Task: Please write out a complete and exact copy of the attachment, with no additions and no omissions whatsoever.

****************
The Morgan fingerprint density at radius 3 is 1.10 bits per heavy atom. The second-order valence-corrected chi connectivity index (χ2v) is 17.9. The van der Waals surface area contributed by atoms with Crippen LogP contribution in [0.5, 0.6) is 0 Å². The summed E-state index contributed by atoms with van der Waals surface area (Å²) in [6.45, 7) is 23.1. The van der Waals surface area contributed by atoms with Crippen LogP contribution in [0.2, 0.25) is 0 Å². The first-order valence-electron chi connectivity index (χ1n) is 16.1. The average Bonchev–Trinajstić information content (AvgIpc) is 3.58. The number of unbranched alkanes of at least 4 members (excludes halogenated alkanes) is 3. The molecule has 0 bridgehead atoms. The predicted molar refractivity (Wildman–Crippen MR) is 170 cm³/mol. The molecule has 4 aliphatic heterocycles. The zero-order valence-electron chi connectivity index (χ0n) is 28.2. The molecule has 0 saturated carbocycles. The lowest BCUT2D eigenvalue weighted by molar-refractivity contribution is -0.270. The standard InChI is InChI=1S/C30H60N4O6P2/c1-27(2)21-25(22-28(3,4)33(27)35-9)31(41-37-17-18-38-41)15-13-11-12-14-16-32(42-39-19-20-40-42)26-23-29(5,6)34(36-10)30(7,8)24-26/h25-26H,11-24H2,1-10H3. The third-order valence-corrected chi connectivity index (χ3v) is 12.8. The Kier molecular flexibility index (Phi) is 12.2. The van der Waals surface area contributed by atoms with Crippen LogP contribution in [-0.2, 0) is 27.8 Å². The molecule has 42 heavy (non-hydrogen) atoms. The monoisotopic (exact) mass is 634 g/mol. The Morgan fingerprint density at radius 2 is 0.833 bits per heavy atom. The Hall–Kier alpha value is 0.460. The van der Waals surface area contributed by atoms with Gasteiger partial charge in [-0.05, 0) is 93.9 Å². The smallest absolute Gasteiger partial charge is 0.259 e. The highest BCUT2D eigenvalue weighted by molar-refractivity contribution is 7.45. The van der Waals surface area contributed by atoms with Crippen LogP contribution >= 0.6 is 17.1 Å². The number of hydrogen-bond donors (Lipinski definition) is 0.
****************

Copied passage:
The Morgan fingerprint density at radius 3 is 1.10 bits per heavy atom. The second-order valence-corrected chi connectivity index (χ2v) is 17.9. The van der Waals surface area contributed by atoms with Crippen LogP contribution in [0.5, 0.6) is 0 Å². The summed E-state index contributed by atoms with van der Waals surface area (Å²) in [6.45, 7) is 23.1. The van der Waals surface area contributed by atoms with Crippen LogP contribution in [0.2, 0.25) is 0 Å². The first-order valence-electron chi connectivity index (χ1n) is 16.1. The average Bonchev–Trinajstić information content (AvgIpc) is 3.58. The number of unbranched alkanes of at least 4 members (excludes halogenated alkanes) is 3. The molecule has 0 bridgehead atoms. The predicted molar refractivity (Wildman–Crippen MR) is 170 cm³/mol. The molecule has 4 aliphatic heterocycles. The zero-order valence-electron chi connectivity index (χ0n) is 28.2. The molecule has 0 saturated carbocycles. The lowest BCUT2D eigenvalue weighted by molar-refractivity contribution is -0.270. The standard InChI is InChI=1S/C30H60N4O6P2/c1-27(2)21-25(22-28(3,4)33(27)35-9)31(41-37-17-18-38-41)15-13-11-12-14-16-32(42-39-19-20-40-42)26-23-29(5,6)34(36-10)30(7,8)24-26/h25-26H,11-24H2,1-10H3. The third-order valence-corrected chi connectivity index (χ3v) is 12.8. The Kier molecular flexibility index (Phi) is 12.2. The van der Waals surface area contributed by atoms with Crippen LogP contribution in [-0.2, 0) is 27.8 Å². The molecule has 42 heavy (non-hydrogen) atoms. The monoisotopic (exact) mass is 634 g/mol. The Morgan fingerprint density at radius 2 is 0.833 bits per heavy atom. The Hall–Kier alpha value is 0.460. The van der Waals surface area contributed by atoms with Gasteiger partial charge in [-0.05, 0) is 93.9 Å². The smallest absolute Gasteiger partial charge is 0.259 e. The highest BCUT2D eigenvalue weighted by molar-refractivity contribution is 7.45. The van der Waals surface area contributed by atoms with Crippen LogP contribution >= 0.6 is 17.1 Å². The number of hydrogen-bond donors (Lipinski definition) is 0.